While Chinese investment is currently making the headlines, India remains the country’s biggest trade partner apart from the EU. India naturally dominates Sri Lanka in a geographical sense, with a land area and population that vastly outweighs its Southern neighbour and its powerful influence remains undeniable. Perhaps Sri Lanka’s most overlooked international relationship is with the Gulf Council States, which supply 90 per cent of the country’s oil and gas, and in addition is a major destination for the island’s migrant workers, that help to alleviate the island’s unemployment problems and are a rich source of remittances, as workers send wages home to their families.
Although relations with the West have cooled somewhat, thanks to on-going concern and criticism of the human rights situation in the country (the Rajapraksa Government most recently ignoring the UN Human Rights Council’s recommendations to carry out investigations into allegations of war crimes, as well as moves by the executive to seize more power, such as controversially firing a supreme court judge) as well as Rajapraska’s government inclination towards Asian partners. The US, Japan and EU will of course continue to be significant external influences on Sri Lanka, as the major aid providers to the country, as well as exerting influence via western institutions such as the World Bank and Asian Development Bank.
Below I outline three scenarios for Sri Lanka, encompassing geo-politics, economics and business developments. Naturally these scenarios will play out in a more complex interlinked way than described, but provides a number of pathways the country’s future may play out.
• Sri Lanka’s economy continues to power on, buoyed by increased infrastructure spending, stable government, increasing tourist revenues, and the appearance of foreign investors all contribute to a high steady positive growth rate. The country develops as a trade regional hub, taking advantage of the deep water port of Hambantota and its position close to the Malacca – Suez shipping route, the port’s export processing zone provides a boost for the country’s industrial sector, which begins to expand, providing high quality jobs and a sustainable economic future.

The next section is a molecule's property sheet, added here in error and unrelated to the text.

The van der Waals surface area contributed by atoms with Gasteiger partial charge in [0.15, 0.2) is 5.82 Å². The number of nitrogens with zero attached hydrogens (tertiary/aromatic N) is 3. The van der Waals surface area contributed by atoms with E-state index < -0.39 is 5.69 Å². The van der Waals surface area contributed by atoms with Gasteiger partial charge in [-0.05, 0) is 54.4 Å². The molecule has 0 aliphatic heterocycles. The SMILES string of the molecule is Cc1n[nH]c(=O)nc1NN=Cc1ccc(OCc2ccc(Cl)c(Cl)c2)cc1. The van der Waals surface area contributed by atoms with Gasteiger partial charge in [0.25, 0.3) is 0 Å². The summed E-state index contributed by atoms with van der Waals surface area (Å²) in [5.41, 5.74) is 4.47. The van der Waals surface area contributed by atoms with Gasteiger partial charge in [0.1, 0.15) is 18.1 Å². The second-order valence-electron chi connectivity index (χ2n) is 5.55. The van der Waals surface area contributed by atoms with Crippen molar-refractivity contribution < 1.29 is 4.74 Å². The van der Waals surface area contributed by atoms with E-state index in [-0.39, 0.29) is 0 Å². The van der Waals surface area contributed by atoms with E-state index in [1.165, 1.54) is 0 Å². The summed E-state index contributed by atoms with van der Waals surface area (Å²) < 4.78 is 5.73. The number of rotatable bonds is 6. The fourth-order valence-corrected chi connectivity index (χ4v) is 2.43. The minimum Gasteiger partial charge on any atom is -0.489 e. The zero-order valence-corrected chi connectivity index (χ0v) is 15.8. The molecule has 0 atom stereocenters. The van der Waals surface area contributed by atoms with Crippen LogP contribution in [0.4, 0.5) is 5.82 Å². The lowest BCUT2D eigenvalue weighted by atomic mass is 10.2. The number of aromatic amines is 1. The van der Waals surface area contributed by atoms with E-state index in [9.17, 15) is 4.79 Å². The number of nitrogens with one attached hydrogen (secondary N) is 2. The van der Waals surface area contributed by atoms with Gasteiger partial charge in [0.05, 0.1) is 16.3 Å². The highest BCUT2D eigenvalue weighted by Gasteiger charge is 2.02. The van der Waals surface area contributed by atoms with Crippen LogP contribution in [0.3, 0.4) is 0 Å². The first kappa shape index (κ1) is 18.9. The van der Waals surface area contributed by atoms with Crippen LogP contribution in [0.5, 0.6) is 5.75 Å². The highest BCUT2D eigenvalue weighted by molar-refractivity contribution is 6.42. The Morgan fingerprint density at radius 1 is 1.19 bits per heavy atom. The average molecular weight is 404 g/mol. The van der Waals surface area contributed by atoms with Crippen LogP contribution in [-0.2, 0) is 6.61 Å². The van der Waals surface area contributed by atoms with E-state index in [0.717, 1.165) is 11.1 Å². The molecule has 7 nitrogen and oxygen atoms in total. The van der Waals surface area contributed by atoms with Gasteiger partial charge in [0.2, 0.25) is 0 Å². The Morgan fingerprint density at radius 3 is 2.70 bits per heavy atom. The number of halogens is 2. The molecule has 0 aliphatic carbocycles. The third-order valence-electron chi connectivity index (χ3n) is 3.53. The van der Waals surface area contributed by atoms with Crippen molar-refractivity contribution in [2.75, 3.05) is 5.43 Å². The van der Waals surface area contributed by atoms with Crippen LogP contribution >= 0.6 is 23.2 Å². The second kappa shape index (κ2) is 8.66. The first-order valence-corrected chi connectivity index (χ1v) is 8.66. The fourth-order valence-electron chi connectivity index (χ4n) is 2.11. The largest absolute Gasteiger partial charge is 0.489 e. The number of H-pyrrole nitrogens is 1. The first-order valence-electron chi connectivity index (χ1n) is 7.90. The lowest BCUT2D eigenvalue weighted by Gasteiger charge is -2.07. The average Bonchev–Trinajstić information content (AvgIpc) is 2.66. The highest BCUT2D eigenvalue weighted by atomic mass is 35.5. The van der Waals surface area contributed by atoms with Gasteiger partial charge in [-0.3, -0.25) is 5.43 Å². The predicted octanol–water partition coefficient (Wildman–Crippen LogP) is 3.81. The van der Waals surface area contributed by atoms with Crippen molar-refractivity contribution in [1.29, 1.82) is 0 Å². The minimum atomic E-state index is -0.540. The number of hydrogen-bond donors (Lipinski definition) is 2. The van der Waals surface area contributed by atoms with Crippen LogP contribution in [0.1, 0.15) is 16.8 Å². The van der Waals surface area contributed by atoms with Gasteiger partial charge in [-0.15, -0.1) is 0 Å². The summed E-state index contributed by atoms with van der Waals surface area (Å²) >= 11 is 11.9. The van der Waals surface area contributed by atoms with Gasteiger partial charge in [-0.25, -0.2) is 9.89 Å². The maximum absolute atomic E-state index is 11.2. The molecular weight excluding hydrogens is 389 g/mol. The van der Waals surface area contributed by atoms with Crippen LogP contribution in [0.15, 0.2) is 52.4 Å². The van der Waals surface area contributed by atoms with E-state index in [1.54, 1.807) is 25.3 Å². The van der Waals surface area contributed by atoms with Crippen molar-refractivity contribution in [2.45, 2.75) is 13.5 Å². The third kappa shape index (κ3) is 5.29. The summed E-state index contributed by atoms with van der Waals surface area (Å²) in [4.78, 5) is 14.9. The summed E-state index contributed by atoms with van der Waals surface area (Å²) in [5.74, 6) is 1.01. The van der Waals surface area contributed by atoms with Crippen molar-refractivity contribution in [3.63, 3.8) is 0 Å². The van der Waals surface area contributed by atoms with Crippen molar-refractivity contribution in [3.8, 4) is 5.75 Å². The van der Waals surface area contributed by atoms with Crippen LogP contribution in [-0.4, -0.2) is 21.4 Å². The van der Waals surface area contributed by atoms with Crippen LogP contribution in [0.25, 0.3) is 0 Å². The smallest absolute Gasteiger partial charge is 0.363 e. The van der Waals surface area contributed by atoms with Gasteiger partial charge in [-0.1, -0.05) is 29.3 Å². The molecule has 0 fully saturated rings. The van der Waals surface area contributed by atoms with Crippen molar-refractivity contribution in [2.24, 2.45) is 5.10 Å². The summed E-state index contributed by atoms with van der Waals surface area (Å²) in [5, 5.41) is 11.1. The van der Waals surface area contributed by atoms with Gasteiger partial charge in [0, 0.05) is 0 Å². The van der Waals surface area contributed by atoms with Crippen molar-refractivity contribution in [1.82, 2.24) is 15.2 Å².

• Good economic news helps to mollify ethnic tensions, despite its tendency towards the authoritarian, the Government retains its legitimacy and the country’s democracy remains intact. Crucially ethnic and religious violence, in particular Muslim Vs Buddhism and Tamil Vs Sinhala conflicts are kept to a minimum.
• Sri Lanka develops closer relations with China, but not going so far as too offer the Chinese navy hosting rights, which keeps New Delhi “onside” as well as developing closer links with Bangladesh, Pakistan and Myanmar.
Some good, some bad Scenario
• GDP growth will continue, but not at the high levels previously enjoyed by the country, as the peace dividend fades and the Government fails to fully capitalise on the country’s potential for development.
• The government’s failure to address the issues of war crimes during the civil war and lack of action on other grievances lead to outbreaks of ethnic and religious inspired violence, hampering progress towards political unity and damaging confidence in the investment climate and discouraging tourism.
• South Asian trade integration improves, but political obstacles prevent the levels of integration seen in the ASEAN region, Chinese investment and trade continues to increase and Sri Lanka is able to find a balance between Chinese, Indian and Western influences.
• The peace dividend is quickly exhausted, and the government fails to take advantage of this period to build a sustainable economy, by failing to invest in infrastructure, by allowing corruption to flourish, and through taking a protectionist stance against foreign investment and trade not helped by the failure of the SAARC countries to develop inter-regional trade. In addition Sri Lanka fails to follow the World Bank supported Mahinda Chintana economic plan to take the country forward. Hambantota’s role as a regional and international trade hub fails to materialise and growth in trade is generally disappointing. Although Chinese investment continues to rise thanks to intervention of Beijing, other foreign investors are scared away.
• The government’s failure to build an inclusive democracy comes back to haunt it as poor economic conditions worsen the country’s inequalities, which exacerbate ethnic tensions, which in turn take the country down the road of violence once again.
• The country’s lack of economic success, coupled with its lack of natural resources mean that regional powers such as India and China turn their eyes and cash to other parts of the Indian Ocean and Sri Lanka is forced to use the IMF and the World Bank as its main economic partners.